The Golden State Warriors made a blockbuster trade in the offseason, dealing young guard Jordan Poole as part of a package for 12-time All-Star Chris Paul. Was the veteran point-guard the right player to target though?
The simple Poole-for-Paul swap should be a considered a success thus far -- Poole has largely struggled under more responsibility in Washington, while Paul has brought consistency and steadiness to Golden State. Regardless, the Warriors are 8-10 and in a spot of bother.
Did the Golden State Warriors miss an opportunity by not trading for Toronto Raptors' forward O.G. Anunoby during the offseason?
In an article looking at 'NBA Trades That Should've Happened In July', Bleacher Report's Zach Buckley contemplates whether the Warriors could or should have traded for O.G. Anunoby instead.
Buckley believes it still should happen, proposing a deal that sees the Warriors receive Anunoby and former Warriors Otto Porter Jr. and Chris Boucher for Paul, Jonathan Kuminga, Trayce Jackson-Davis, and first-round picks in 2026 and 2028.
""They still could do this deal now, but they've already put themselves into a 7-9 (now 8-10) hole. Maybe things would've played out differently had they found a top-tier two-way wing like Anunoby, plus usable depth pieces up front in Boucher and Porter (both of whom have passed through Golden State before)," Buckley wrote."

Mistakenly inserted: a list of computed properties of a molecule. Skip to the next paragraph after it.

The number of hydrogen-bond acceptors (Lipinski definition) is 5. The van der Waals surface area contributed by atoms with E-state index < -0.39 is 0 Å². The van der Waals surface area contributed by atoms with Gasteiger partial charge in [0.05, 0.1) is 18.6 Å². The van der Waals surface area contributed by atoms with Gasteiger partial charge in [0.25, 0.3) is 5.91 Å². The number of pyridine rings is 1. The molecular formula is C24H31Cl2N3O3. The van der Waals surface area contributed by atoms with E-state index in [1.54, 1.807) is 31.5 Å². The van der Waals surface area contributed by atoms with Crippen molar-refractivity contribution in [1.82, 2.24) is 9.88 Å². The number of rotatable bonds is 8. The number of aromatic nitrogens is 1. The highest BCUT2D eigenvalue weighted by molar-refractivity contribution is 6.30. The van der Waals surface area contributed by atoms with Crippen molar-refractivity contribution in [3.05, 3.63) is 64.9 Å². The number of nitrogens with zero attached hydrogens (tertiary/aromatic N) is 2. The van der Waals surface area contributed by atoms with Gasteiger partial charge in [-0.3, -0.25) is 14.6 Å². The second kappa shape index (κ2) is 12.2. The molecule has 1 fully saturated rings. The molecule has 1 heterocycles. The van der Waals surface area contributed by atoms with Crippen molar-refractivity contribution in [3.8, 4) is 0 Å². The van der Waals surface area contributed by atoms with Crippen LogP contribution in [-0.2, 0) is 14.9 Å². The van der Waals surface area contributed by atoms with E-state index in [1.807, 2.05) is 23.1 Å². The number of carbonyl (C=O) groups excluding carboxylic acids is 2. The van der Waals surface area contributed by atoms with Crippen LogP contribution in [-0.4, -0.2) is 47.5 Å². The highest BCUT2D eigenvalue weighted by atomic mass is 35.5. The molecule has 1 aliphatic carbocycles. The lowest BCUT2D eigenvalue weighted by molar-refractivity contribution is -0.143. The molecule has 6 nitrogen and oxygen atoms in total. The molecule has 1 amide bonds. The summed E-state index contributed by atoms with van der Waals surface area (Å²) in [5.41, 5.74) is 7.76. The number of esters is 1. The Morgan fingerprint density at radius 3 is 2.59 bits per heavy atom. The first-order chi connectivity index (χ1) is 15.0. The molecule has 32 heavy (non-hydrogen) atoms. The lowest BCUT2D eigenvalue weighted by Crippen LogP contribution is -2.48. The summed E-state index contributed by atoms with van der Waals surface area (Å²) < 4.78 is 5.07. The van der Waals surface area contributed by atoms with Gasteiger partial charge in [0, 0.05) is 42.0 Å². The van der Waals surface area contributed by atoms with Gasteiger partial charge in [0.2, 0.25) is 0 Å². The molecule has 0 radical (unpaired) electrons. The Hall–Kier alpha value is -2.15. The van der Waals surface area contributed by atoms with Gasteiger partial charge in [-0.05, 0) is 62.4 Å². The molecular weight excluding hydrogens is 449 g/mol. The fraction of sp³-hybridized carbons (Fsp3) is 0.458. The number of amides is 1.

The Warriors could have certainly done with greater production from the wing positions this season, but they weren't to know that Klay Thompson and Andrew Wiggins would struggle like they have. There's also the consideration of where Golden State would be without Paul and his insanely good assist-to-turnover ratio.
Anunoby has averaged 14.9 points and 4.1 rebounds so far this season, the least he's averaged in each category over the last four years. He is proving more efficient though, shooting the ball at 47.5% from the floor and 41.5% from three on 6.3 attempts per game.
Would the Warriors make this trade right now? It would be hard to see them moving Paul when he isn't the issue, while they would probably prefer not to trade the talent of Jackson-Davis and particularly Kuminga for a player who can become a free agent during the offseason.
Golden State had interest in Anunoby in the hours before February's mid-season trade deadline, but were ultimately unwilling to meet Toronto's demands. Could things be different for both sides this time around?